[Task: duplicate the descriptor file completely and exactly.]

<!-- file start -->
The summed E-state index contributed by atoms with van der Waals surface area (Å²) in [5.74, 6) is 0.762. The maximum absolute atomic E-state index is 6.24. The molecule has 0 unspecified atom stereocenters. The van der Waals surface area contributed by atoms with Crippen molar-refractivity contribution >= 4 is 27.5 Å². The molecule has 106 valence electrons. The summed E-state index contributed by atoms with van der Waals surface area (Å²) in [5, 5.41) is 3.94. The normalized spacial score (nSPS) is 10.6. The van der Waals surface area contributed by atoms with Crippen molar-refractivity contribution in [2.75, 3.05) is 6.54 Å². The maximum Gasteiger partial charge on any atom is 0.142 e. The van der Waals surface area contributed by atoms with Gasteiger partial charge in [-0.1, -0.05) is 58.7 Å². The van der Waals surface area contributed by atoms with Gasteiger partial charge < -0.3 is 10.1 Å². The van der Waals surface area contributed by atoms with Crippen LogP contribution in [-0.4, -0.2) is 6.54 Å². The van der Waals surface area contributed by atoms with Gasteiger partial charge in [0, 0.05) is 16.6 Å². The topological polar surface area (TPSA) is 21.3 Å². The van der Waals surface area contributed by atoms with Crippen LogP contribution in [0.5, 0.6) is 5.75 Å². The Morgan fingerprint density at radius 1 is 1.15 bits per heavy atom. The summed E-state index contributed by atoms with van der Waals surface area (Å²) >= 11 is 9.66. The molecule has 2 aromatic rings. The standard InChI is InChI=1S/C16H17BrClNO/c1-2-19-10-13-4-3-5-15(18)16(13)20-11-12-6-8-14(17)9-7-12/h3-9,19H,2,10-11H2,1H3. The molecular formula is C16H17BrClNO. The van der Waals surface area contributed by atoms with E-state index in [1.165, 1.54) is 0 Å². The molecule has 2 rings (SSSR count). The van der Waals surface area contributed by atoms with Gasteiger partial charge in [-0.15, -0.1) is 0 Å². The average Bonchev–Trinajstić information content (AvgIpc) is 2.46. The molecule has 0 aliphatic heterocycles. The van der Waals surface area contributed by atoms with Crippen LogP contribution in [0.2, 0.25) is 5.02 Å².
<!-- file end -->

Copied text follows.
The summed E-state index contributed by atoms with van der Waals surface area (Å²) in [5.74, 6) is 0.762. The maximum absolute atomic E-state index is 6.24. The molecule has 0 unspecified atom stereocenters. The van der Waals surface area contributed by atoms with Crippen molar-refractivity contribution >= 4 is 27.5 Å². The molecule has 106 valence electrons. The summed E-state index contributed by atoms with van der Waals surface area (Å²) in [5, 5.41) is 3.94. The normalized spacial score (nSPS) is 10.6. The van der Waals surface area contributed by atoms with Crippen molar-refractivity contribution in [2.75, 3.05) is 6.54 Å². The maximum Gasteiger partial charge on any atom is 0.142 e. The van der Waals surface area contributed by atoms with Gasteiger partial charge in [-0.1, -0.05) is 58.7 Å². The van der Waals surface area contributed by atoms with Gasteiger partial charge < -0.3 is 10.1 Å². The van der Waals surface area contributed by atoms with Crippen LogP contribution in [-0.4, -0.2) is 6.54 Å². The van der Waals surface area contributed by atoms with Gasteiger partial charge in [0, 0.05) is 16.6 Å². The topological polar surface area (TPSA) is 21.3 Å². The van der Waals surface area contributed by atoms with Crippen LogP contribution in [0.5, 0.6) is 5.75 Å². The Morgan fingerprint density at radius 1 is 1.15 bits per heavy atom. The summed E-state index contributed by atoms with van der Waals surface area (Å²) >= 11 is 9.66. The molecule has 2 aromatic rings. The standard InChI is InChI=1S/C16H17BrClNO/c1-2-19-10-13-4-3-5-15(18)16(13)20-11-12-6-8-14(17)9-7-12/h3-9,19H,2,10-11H2,1H3. The molecular formula is C16H17BrClNO. The van der Waals surface area contributed by atoms with E-state index in [1.165, 1.54) is 0 Å². The molecule has 2 rings (SSSR count). The van der Waals surface area contributed by atoms with Gasteiger partial charge in [-0.15, -0.1) is 0 Å². The average Bonchev–Trinajstić information content (AvgIpc) is 2.46. The molecule has 0 aliphatic heterocycles. The van der Waals surface area contributed by atoms with Crippen LogP contribution in [0.2, 0.25) is 5.02 Å².